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    Post .455 Webley Overview

    Webley .455 Revolvers



    For the collectors out there here is a minimally detailed pictorial over view of the Webley .455 revolver from Mk I to Mk VI high lighting the major differences between each mark. There are many detailed engineering differences that I will not mention, please refer to the reference books. As with all Britishicon weapon’s many variations exist and if fellow collectors have a different example please post. A fair amount of these revolvers have had their cylinder’s shaved to accept .45 auto rim for the North American market which decreases their desirability, in my opinion, and is a hazard as only the Mk V and VI have the cylinder designed for higher pressure ammunition.

    For reference I highly recommend Ian Skennertonicon’s SAIS No.9 book .455 Pistol, Revolver No. 1 Mk VI and Webley Revolvers by Gordon Bruce. Information posted here are from these two fine books.


    Webley Mk I

    Approved in 1890 and with approximately 40,000 made it is a commonly found example with the hump behind the cocking piece on the rear strap being its greatest distinguishing sign.
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    Webley Mk II

    Differs from the Mk I by having a hardened steel face shield backplate, a heavier hammer, no grip hump. Official productions numbers are estimated in the 23,000 range and are also commonly found.
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    Webley Mk I*

    Is a Mk I revolver upgraded to Mk II status by installing a dovetailed hardened backplate and in some cases the hammer is replaced with the Mk II pattern. This example has not. The rear strap hump was also approved for removal but few have been observed with its removal. Quantity converted is unknown and they are an unusual variation
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    Webley Mk III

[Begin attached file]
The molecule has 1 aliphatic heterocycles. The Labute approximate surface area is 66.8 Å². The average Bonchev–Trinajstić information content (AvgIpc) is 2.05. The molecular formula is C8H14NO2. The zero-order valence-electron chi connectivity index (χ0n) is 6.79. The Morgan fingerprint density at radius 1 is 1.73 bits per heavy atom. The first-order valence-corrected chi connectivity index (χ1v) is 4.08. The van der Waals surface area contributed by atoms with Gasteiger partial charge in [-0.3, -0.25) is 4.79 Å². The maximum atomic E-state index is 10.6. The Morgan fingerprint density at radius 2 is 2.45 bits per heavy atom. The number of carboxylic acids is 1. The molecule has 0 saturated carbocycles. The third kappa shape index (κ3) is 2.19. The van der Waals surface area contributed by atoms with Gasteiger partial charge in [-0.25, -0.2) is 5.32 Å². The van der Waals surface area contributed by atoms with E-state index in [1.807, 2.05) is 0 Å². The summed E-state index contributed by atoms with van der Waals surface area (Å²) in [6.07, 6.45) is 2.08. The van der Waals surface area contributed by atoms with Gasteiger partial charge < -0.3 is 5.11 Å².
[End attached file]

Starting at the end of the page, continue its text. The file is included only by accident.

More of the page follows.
A short lived example that introduced the Whiting mechanism for holding and releasing the revolver’s cylinder. Few appear to have been ordered for military service with most examples found today being of civilian production. Official production numbers are not known and early civilian versions and military production models are very collectable.
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    Webley Mk IV

    The standard pattern revolver for the next 14 years, it is commonly known as the “Boer War Model” and varies from the Mk III in type of steel used in construction, the profile and size of the hammer, and the enlarged trigger stop slots in the cylinder. Once again official production numbers are unknown, but over 36,000 examples were delivered between 1899 and 1904 and are a common variation.
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    Webley Mk V

    A second short lived example with a production of approximately 20,000 units is basically a Mk IV with an enlarged cylinder to handle nitro powder ammunition. Most are found with 4” barrels but a fare amount were also produced with 6” barrels found on the Mk VI revolver. Examples of this type is common in the 4” but are a harder find in the 6”.

    My example here is a unusual example that was sold out of service and sent back to Webley, refinished, regripped, and had a 7.5” target barrel fitted. The target barrel is marked “Mk V” and “Webley & Scott Ltd, Birmingham & London” and is serial numbered to the frame. Fortunately the original 4” barrel stayed with the set.
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    Webley Mk I** and Mk II**

    These are Naval conversions of existing Mk I, I* and II revolvers to the Mk V version mostly found with 1914 and 1915 dates. The cylinders of these revolvers were replaced with the Mk V version and the barrels were replaced with either 4” or 6” examples fitted with the Whiting cylinder system. Conversion numbers are unknown with the Mk I** with 4” barrel being the most common example. In finer detail this Mk I** still has its original Mk I backplate, while others observed have the correct Mk II dovetailed example.
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    Webley Mk VI

    The most common type seen by collectors and the best known example. This mark of revolver has the squared target grip making it easily identified. Most have a 6” barrel with removeable forsight, but some post war models have been fitted with factory 4” barrels. Over 280,000 examples were produced during WWI. In the early 1920’s Enfield produced an unknown quantity of Mk VI versions of the revolver.
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    Webley Mk IV**

    An unofficial conversion done in India, it is a Mk IV fitted with a Mk V cylinder and Mk VI barrel (this one 1925 dated). This example is in poor to fair condition and has an India inspection stamp on the receiver. Also of interest is that the s/n is 77550 making it one of the first Mk IV’s produced. This example is the only one I have come across.
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    Webley Cut-away’s

    Many different variations exist with this one being having a Mk II frame and a commercial Mk IV barrel assembly.
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